Smoking Cessation in Germany: Drivers and Barriers

109 Pages Posted: 11 Feb 2022

See all articles by Samuel Hampsher-Monk

Samuel Hampsher-Monk

BOTEC Analysis

James E. Prieger

Pepperdine University - School of Public Policy

Jessica Fuchs

affiliation not provided to SSRN

Eliza Hunt

BOTEC Analysis, LLC

Date Written: November 19, 2021


Despite a range of tobacco control policies enacted since the mid-2000s, rates of tobacco smoking in Germany are significantly higher than in many EU nations, and cessation rates remain lower. This report explores the structural reasons for Germany’s historical opposition to tobacco control both at the national and international level, examining historical, political, cultural, procedural, and economic impediments to reducing smoking. Tobacco control policies have recently been strengthened greatly in Germany as a result of EU, national and regional legislation. The new policies are examined to explore reasons why they may have been less successful than similar measures adopted elsewhere. Despite new policies, barriers to further progress in cessation remain. Germany’s relatively lax smoke-free policies are inside the purview of the states, which may be more susceptible to pressure from the tobacco industry and the hospitality lobby, both of which have resisted more comprehensive tobacco control efforts. Lack of public funding for NRTs and pharmacotherapies exacerbates disparities in smoking and related harms by inhibiting the quit rate among the poor. E-cigarettes appear to take on an especially important role aiding cessation attempts among German smokers who are unable or unwilling to pay for NRTs and pharmacotherapies. E-cigarettes, which have been shown in randomized controlled trials around the world to help smokers quit combustible tobacco, are now the most-used cessation aid in Germany. However, heavy regulation and taxation of e-cigarettes signal that experts and the government want to discourage their use, even by smokers using e-cigarettes to quit smoking. Proposed regulations, which would reduce the relative appeal of e-cigarettes by restricting advertising and imposing new taxes on e-liquids, could therefore undermine smoking cessation in Germany. Increases in sales illicit e-vapor products should also be anticipated in response to tax increases, and enforcement at the border and on the streets will be needed.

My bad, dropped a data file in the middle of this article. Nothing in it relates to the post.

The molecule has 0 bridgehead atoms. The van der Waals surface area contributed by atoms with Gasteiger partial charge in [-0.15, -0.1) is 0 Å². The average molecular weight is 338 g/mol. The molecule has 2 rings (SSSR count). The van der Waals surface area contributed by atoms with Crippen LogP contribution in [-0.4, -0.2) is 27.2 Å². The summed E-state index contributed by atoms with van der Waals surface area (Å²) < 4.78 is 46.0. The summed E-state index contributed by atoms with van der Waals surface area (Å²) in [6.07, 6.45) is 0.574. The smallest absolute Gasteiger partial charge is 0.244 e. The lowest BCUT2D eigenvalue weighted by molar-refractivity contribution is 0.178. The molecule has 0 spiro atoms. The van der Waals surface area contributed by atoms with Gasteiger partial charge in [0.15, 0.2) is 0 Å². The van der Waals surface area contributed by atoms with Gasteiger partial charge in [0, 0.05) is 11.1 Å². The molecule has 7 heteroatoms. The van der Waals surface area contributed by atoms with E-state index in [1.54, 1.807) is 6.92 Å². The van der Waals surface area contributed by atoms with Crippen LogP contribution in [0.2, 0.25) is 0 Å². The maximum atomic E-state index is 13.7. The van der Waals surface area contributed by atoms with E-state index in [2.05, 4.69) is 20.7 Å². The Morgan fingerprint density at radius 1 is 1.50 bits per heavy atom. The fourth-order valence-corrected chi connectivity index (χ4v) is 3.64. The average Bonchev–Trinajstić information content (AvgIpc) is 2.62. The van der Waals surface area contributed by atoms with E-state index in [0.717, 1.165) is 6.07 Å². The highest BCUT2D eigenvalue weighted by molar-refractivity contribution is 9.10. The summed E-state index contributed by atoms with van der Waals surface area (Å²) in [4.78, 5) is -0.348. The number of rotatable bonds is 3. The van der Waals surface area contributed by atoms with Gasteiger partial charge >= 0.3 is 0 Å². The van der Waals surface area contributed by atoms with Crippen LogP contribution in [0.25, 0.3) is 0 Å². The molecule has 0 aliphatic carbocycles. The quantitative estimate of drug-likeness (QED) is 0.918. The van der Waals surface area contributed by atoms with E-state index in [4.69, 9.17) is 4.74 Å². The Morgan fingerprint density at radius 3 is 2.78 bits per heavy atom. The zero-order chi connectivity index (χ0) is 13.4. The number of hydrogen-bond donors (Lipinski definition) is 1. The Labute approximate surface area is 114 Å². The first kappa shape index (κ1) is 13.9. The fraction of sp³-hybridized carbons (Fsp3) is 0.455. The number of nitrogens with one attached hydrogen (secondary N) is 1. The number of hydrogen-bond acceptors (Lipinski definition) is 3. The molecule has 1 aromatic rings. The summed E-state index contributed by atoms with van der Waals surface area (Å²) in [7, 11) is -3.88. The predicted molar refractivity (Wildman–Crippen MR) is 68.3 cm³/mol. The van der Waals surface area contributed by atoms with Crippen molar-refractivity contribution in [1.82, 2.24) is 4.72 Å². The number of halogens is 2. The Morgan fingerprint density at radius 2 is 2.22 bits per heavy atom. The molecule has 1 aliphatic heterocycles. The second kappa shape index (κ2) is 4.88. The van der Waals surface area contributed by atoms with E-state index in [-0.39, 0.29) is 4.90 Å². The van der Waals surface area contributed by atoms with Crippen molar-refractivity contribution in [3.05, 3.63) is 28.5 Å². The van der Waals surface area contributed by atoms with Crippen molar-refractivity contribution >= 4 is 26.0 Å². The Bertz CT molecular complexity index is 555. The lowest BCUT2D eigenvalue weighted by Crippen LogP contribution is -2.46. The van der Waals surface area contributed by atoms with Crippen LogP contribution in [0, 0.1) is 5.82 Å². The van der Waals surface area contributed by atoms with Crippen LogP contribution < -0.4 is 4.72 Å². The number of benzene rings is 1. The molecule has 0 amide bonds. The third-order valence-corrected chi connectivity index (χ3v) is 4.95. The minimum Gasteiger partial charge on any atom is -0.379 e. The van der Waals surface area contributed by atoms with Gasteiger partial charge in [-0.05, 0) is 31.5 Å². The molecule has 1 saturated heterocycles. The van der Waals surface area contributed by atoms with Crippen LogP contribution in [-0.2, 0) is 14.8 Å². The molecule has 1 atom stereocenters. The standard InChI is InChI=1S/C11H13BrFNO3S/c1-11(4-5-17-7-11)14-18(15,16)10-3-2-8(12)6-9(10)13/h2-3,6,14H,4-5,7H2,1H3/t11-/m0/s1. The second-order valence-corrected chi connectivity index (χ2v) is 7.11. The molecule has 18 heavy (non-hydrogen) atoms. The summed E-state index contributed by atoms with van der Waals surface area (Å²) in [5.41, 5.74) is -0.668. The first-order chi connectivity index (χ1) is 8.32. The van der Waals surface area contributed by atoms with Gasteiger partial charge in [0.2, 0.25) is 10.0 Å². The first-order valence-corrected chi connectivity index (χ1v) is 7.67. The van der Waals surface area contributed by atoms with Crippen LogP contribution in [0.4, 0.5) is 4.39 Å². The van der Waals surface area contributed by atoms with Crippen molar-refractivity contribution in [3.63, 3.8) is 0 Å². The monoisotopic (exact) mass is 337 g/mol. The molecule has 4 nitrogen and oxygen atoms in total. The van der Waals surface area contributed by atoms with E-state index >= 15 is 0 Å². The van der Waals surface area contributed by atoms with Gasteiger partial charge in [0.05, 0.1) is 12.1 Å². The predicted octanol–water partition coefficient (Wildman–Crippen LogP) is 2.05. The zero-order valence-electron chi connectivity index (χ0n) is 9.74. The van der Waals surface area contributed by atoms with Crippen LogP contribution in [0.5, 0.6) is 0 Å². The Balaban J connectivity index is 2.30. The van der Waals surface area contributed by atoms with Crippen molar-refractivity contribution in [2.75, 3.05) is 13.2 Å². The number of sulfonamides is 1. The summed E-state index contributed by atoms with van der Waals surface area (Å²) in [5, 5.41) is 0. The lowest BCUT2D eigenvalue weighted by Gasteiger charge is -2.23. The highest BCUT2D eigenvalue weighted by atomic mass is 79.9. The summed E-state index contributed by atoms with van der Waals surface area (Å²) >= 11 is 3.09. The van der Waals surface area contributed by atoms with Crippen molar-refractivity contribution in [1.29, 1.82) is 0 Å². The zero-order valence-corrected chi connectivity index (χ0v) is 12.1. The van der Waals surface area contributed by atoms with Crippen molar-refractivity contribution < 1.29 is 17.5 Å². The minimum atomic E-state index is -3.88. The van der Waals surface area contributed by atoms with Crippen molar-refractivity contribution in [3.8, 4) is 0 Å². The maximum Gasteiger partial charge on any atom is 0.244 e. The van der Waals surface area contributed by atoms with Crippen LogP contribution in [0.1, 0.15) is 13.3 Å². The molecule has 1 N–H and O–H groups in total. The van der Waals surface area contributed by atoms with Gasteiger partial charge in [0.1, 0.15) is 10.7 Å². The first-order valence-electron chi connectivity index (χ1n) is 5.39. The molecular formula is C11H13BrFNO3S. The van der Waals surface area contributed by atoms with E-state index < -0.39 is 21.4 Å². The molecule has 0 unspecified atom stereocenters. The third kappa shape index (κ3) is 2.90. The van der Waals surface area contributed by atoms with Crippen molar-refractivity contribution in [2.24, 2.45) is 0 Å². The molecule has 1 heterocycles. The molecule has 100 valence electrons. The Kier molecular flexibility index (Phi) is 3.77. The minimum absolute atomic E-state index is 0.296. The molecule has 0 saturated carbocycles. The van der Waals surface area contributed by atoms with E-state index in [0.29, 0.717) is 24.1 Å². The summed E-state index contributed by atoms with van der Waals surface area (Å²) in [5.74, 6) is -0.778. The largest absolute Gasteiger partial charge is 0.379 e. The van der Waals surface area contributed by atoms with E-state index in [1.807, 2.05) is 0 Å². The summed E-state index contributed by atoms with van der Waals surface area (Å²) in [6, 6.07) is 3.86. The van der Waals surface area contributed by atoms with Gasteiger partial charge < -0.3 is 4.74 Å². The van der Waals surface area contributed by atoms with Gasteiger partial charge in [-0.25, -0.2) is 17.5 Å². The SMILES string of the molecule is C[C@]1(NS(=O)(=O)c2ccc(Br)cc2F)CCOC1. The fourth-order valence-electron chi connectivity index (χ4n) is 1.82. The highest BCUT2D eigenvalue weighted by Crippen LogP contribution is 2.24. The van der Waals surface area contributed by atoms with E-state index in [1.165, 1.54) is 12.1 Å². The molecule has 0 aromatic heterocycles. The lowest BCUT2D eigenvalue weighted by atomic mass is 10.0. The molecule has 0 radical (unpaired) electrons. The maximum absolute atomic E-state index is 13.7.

Keywords: cessation, smoking, ENDS, e-cigarettes, heated tobacco products, HTPs, HNB, tobacco taxes, political economy of smoking

JEL Classification: I18, D72

Suggested Citation

Hampsher-Monk, Samuel and Prieger, James E. and Fuchs, Jessica and Hunt, Eliza, Smoking Cessation in Germany: Drivers and Barriers (November 19, 2021). Available at SSRN: or

Samuel Hampsher-Monk (Contact Author)

BOTEC Analysis ( email )

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James E. Prieger

Pepperdine University - School of Public Policy ( email )

24255 Pacific Coast Highway
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United States
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3105067494 (Fax)


Jessica Fuchs

affiliation not provided to SSRN

Eliza Hunt

BOTEC Analysis, LLC ( email )

322 N. Mansfield Avenue
Los Angeles, CA 90036

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